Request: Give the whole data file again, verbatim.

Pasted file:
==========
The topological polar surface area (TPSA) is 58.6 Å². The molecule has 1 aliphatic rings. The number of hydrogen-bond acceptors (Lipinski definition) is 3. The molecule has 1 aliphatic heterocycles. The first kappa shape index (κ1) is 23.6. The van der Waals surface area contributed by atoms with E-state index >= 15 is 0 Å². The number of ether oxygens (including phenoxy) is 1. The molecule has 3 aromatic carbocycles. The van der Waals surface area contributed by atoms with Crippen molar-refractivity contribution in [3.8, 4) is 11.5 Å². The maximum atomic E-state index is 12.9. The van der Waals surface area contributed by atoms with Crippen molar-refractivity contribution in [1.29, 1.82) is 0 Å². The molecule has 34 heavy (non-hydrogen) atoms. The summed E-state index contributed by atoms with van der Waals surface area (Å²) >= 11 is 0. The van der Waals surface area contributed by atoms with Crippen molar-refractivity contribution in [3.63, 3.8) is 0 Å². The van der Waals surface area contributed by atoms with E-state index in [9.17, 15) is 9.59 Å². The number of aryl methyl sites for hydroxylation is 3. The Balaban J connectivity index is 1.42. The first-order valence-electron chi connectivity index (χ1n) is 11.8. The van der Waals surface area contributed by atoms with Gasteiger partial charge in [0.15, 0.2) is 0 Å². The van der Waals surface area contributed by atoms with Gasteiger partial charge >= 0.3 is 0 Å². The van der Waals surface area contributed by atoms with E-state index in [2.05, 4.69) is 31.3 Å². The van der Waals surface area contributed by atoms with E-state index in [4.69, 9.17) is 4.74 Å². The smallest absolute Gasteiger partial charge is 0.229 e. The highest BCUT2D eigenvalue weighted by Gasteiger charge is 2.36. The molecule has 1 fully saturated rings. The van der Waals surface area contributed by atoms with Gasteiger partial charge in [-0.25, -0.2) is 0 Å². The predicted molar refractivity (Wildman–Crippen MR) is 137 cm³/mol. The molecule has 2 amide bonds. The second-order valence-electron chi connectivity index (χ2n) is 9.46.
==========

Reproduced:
The topological polar surface area (TPSA) is 58.6 Å². The molecule has 1 aliphatic rings. The number of hydrogen-bond acceptors (Lipinski definition) is 3. The molecule has 1 aliphatic heterocycles. The first kappa shape index (κ1) is 23.6. The van der Waals surface area contributed by atoms with E-state index >= 15 is 0 Å². The number of ether oxygens (including phenoxy) is 1. The molecule has 3 aromatic carbocycles. The van der Waals surface area contributed by atoms with Crippen molar-refractivity contribution in [3.8, 4) is 11.5 Å². The maximum atomic E-state index is 12.9. The van der Waals surface area contributed by atoms with Crippen molar-refractivity contribution in [1.29, 1.82) is 0 Å². The molecule has 34 heavy (non-hydrogen) atoms. The summed E-state index contributed by atoms with van der Waals surface area (Å²) >= 11 is 0. The van der Waals surface area contributed by atoms with Crippen molar-refractivity contribution in [3.63, 3.8) is 0 Å². The van der Waals surface area contributed by atoms with E-state index in [9.17, 15) is 9.59 Å². The number of aryl methyl sites for hydroxylation is 3. The Balaban J connectivity index is 1.42. The first-order valence-electron chi connectivity index (χ1n) is 11.8. The van der Waals surface area contributed by atoms with Gasteiger partial charge in [0.15, 0.2) is 0 Å². The van der Waals surface area contributed by atoms with Gasteiger partial charge >= 0.3 is 0 Å². The van der Waals surface area contributed by atoms with E-state index in [2.05, 4.69) is 31.3 Å². The van der Waals surface area contributed by atoms with E-state index in [4.69, 9.17) is 4.74 Å². The smallest absolute Gasteiger partial charge is 0.229 e. The highest BCUT2D eigenvalue weighted by Gasteiger charge is 2.36. The molecule has 1 fully saturated rings. The van der Waals surface area contributed by atoms with Gasteiger partial charge in [-0.25, -0.2) is 0 Å². The predicted molar refractivity (Wildman–Crippen MR) is 137 cm³/mol. The molecule has 2 amide bonds. The second-order valence-electron chi connectivity index (χ2n) is 9.46.